'I want to find my roots' - Artist's hunt for tales of painter father
- Credit: Terri Broughton.
A former headteacher is appealing for help as she searches for tales of her painter father who died when she was just a child.
Artist Terri Broughton, from Fakenham, is appealing to anyone who knows anything about her father, Harry Hiorns, a self-taught painter who died when she was very young.
Mrs Broughton lost both her parents in childhood. When she was five her 33-year-old mother, Pat died from asthma. Two years later she lost her father, aged 40.
Terri and her two sisters, Julie and Sandra, were taken into care and fostered separately, only meeting up again in adulthood.
Mrs Broughton, who is now in her early 60s, has enjoyed a rapid rise in the world of art. With her own exhibition in London at the Brick Lane Gallery in December, her work features across the world.
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“When I was eight, I won a certificate for art and the foster woman I was living with at the time pointed directly at me and stated, as if it were a command, 'you are not a painter, your father was a painter'," she said.
“I spent a lot of my early life thinking I was not intelligent, being told I was thick and stupid.”
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After her first marriage and as a mother of two she attended the West Anglian college, studying a BTEC in 3D design and ceramics.
After taking a year out to look after her children she undertook a degree in Loughborough, before training to become an art therapist and eventually a teacher.
She later became head of The King’s Lynn Academy for five years.
But she still wanted to reach her artistic side. Her husband, Tony, brought her a four-day course at the Norfolk Painting School, but she felt discouraged by the work she created.
“I didn’t turn up on the last day and left all my paintings behind, I believed that ‘someone like me’ could not paint,” she said. “The voices of the past came back to haunt me.”
“I was offered some work experience at the school and Martin Kinnear, the course director said to me 'come and take our Diploma for a year'.”
“Initially I was self-conscience and could not do it because of my ‘mind chatter’ but as time went on it got easier. I owe them a lot.”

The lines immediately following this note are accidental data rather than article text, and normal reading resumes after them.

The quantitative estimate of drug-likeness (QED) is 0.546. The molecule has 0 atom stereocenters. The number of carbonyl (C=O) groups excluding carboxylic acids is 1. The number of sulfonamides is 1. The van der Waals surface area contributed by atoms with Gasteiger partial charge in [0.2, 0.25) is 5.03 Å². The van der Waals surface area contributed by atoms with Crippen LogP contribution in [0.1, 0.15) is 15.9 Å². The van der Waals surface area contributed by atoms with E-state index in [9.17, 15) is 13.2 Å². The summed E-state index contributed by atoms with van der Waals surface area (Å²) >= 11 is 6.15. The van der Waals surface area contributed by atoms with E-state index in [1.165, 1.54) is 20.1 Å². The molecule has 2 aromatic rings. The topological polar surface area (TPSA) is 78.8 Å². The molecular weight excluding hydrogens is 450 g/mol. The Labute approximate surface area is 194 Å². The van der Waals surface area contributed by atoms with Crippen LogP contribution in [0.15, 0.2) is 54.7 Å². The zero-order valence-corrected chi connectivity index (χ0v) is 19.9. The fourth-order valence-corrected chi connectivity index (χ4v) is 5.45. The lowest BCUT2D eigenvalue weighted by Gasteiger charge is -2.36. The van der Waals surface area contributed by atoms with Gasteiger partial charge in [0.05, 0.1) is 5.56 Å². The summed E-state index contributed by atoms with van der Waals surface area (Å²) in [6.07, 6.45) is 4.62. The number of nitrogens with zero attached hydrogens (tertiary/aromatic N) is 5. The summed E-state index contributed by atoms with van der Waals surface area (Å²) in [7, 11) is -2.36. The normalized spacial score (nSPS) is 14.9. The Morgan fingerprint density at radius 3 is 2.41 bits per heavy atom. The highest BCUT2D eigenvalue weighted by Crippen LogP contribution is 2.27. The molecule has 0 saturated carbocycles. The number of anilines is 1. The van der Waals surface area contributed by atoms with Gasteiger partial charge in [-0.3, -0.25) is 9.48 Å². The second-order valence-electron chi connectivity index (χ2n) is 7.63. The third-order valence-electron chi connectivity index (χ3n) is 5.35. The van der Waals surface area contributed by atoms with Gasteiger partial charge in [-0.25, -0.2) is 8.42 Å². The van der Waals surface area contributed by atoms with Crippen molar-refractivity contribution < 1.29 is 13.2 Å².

Her first exhibition in Norfolk was cancelled due to the nature of her paintings, such as children in gas masks, which was not deemed suitable by the venue.
She was due to have a show at The Norfolk Painting school, but the pandemic meant it had to be cancelled.
Despite these knockbacks, she continued to paint and was contacted by UNESCO to submit her work. She was one of 250 artists representing 120 countries selected for the UNESCO Beirut and MEADOWS Mask Art - creativity under lockdown online exhibition.
Recently she gave a talk to staff at the Tate Modern and now has her work displayed around the world.
She says she is still missing something, as she wants to know more about the man who shared her talent for painting.
“I just wanted to find my roots. I have so little information about my parents. They are still a large part of my thinking," she said.
“I always thought I was going home to my father, but suddenly, whilst living in a foster home, I was told that he had died.”
“Losing parents at such a young age leaves a hole. One that I have wanted to make sense of my whole life. Painting somehow helps me fill that gap.
“I am very keen to piece more of the jigsaw together and sincerely hope that the article about my father sheds light on his life and his work.”
She is now asking anyone with information or the work of her father to come forward and share them with her.
If you know anything about Harry Hiorns please contact Terri via: email@example.com